Digester gas

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Overview of the anaerobic utilization of polymeric substrates and lipids

Digester gas , also called swamp gas , sewer gas or sewage gas depending on its occurrence , is a mixture of mostly flammable gases that is created during anaerobic fermentation . Biotic substances are decomposed by bacteria and archaea in the absence of oxygen , which is typical for putrefaction processes (hence the name digester gas). Methane with the empirical formula CH 4 has the largest share of the combustible components of the gas mixture .


Besides other gases, the unpleasant odor of the digester gas is mainly caused by hydrogen sulfide (dihydrogen sulfide, empirical formula: H 2 S), which smells like rotten eggs and is released in the ppm range during fermentation . The decisive factor for this is the sulfur concentration of the starting material, which results from the proportion of proteins present.

The digester gas produced in sewage treatment plants ( sewage treatment plants ) in digestion towers often has higher proportions of hydrogen sulfide. If no iron (II) ions are used for binding there, the H 2 S concentration can rise to over 2500 ppm. If the digester gas, like biogas, is used to generate electricity with gas engines , values ​​above 200 ppm are disadvantageous. It is possible to clean the digester gas from hydrogen sulfide.

In addition to the methane already mentioned above, digester gas also contains oxygen (O 2 ), carbon dioxide (CO 2 ), carbon monoxide (CO) and ammonia (NH 3 )


Rice fields …
... cattle ...
... and slurry are the main sources of anthropogenic methane

In nature, digester gas arises in swamps and other stagnant bodies of water in the absence of oxygen, since oxygen is a deadly poison for the anaerobic methane-forming agents (archaea). Because of this formation, it is also called swamp gas . Digestion gases are possibly one of the causes of will- o'-the-wisps .

However, digester gas is not only generated in water bodies, but also in the intestines of humans ( flatulence ) and animals as well as in the rumen of ruminants (a prominent example are cattle ) by archaea, as these often play an important role in digestion .

Since the main component of digester gas is methane, which is partly responsible for the greenhouse effect , extensive studies have been carried out on the contribution made by agriculture . The result was that rice fields , cattle and manure are the main sources of anthropogenic methane.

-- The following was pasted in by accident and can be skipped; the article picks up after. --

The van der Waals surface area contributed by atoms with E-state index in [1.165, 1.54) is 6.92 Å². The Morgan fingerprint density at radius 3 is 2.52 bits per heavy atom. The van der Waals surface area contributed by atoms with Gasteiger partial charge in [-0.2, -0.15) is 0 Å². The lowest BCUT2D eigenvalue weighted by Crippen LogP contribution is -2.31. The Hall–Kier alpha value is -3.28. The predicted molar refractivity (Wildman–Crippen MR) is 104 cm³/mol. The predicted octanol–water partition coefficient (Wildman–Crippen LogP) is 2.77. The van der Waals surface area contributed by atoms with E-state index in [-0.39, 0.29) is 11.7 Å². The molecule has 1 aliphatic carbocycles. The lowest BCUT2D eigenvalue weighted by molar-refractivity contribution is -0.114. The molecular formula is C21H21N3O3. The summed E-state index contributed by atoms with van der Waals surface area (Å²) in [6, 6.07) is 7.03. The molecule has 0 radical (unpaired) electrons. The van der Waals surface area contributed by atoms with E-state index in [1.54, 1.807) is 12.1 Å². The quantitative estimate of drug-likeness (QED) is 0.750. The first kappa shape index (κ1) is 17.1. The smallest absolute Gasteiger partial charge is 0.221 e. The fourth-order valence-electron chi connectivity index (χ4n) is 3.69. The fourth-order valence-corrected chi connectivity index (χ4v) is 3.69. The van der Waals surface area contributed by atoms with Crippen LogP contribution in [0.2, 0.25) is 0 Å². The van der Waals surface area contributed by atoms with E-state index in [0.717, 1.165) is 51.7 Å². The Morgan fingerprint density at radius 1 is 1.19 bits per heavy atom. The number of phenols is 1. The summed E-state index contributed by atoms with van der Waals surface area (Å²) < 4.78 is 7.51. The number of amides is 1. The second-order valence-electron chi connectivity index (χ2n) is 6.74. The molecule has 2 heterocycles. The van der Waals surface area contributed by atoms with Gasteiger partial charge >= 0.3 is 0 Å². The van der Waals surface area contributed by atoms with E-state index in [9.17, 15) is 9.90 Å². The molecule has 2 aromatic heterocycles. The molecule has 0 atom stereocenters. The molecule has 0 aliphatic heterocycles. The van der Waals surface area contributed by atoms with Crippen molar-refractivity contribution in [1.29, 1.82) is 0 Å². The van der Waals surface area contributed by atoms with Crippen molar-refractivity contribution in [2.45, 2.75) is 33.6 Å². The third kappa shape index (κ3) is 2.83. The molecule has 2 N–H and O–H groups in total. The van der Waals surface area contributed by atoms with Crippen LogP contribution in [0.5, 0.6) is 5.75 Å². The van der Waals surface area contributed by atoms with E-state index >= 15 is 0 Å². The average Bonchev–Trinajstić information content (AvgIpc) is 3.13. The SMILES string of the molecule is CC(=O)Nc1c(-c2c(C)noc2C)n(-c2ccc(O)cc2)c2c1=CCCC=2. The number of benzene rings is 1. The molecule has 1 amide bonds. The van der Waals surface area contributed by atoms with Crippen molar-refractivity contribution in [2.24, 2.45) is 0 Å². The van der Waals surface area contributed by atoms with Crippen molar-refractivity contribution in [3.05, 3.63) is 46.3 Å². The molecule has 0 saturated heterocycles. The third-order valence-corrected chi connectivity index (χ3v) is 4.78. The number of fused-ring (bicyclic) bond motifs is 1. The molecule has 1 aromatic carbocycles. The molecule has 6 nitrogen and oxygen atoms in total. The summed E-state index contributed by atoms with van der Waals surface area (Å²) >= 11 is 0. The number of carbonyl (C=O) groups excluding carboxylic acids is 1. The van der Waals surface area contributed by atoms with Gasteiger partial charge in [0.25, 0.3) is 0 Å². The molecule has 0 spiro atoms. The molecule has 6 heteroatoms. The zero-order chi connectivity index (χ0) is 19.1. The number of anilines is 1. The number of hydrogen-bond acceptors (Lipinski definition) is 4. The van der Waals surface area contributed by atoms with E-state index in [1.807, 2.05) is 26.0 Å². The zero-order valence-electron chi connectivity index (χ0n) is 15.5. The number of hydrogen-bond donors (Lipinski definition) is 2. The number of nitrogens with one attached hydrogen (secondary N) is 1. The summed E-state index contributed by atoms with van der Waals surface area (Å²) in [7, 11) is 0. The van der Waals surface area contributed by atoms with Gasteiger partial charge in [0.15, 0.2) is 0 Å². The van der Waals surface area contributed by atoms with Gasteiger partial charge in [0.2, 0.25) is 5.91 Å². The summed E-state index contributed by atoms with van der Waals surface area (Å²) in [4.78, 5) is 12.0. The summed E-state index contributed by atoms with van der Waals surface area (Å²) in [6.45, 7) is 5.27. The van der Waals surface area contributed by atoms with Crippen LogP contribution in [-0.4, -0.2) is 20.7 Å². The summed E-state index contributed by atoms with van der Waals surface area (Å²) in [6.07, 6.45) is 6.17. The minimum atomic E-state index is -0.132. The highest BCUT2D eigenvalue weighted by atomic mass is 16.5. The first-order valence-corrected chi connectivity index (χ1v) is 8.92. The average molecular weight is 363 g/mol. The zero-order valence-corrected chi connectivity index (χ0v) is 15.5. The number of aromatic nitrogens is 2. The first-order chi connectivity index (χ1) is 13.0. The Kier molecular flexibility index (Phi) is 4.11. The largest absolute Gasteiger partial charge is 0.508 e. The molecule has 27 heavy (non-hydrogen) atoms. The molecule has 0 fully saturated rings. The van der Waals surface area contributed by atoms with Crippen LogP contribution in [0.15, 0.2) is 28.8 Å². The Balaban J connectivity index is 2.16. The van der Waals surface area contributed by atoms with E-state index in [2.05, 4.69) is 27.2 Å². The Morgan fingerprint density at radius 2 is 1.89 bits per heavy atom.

In sewers

The fermentation gas produced in sewer systems is also called sewer gas . It can be a hazard when performing sewer works .

To prevent accidents, for example, gas warning devices can be used that warn the wearer when certain concentrations of potentially toxic or asphyxiating gases are reached. The use of multi-gas measuring devices is ideal here.

Technical use

In technical facilities, digester gas is generated when the sewage sludge rots out , which is produced during wastewater treatment in sewage treatment plants ( sewage gas ). Sewage gas has been used in engines to generate electricity since the 1950s. In waste dumps and in biogas plants (hence the names landfill gas or biogas ), digester gas is also produced in the same way.

The fermentation of biotic substances in sewage treatment plants, landfills and biogas plants and the subsequent use of the gas is economically and ecologically interesting:

  • Methane is also the main component of natural gas and a valuable fuel .
  • The gases methane and nitrous oxide , which are produced when nitrogenous biological substances such as liquid manure are broken down, do not escape into the environment when the digester gases are burned .
  • The remains of the digestion (for example the remains of sewage sludge) are much less problematic for soil and water than the original waste (for example overfertilization by nitrate , a breakdown product of the ammonium contained in agricultural waste such as liquid manure ).

Web links

Individual evidence

  1. Duden | Sewer gas | Spelling, meaning, definition. In: www.duden.de. Retrieved February 8, 2016 .
  2. Usemann, Klaus W .: Building technology: Lexicon of terms . Oldenbourg-Industrieverlag, Munich 2001, ISBN 978-3-8356-6395-4 , p. 266 .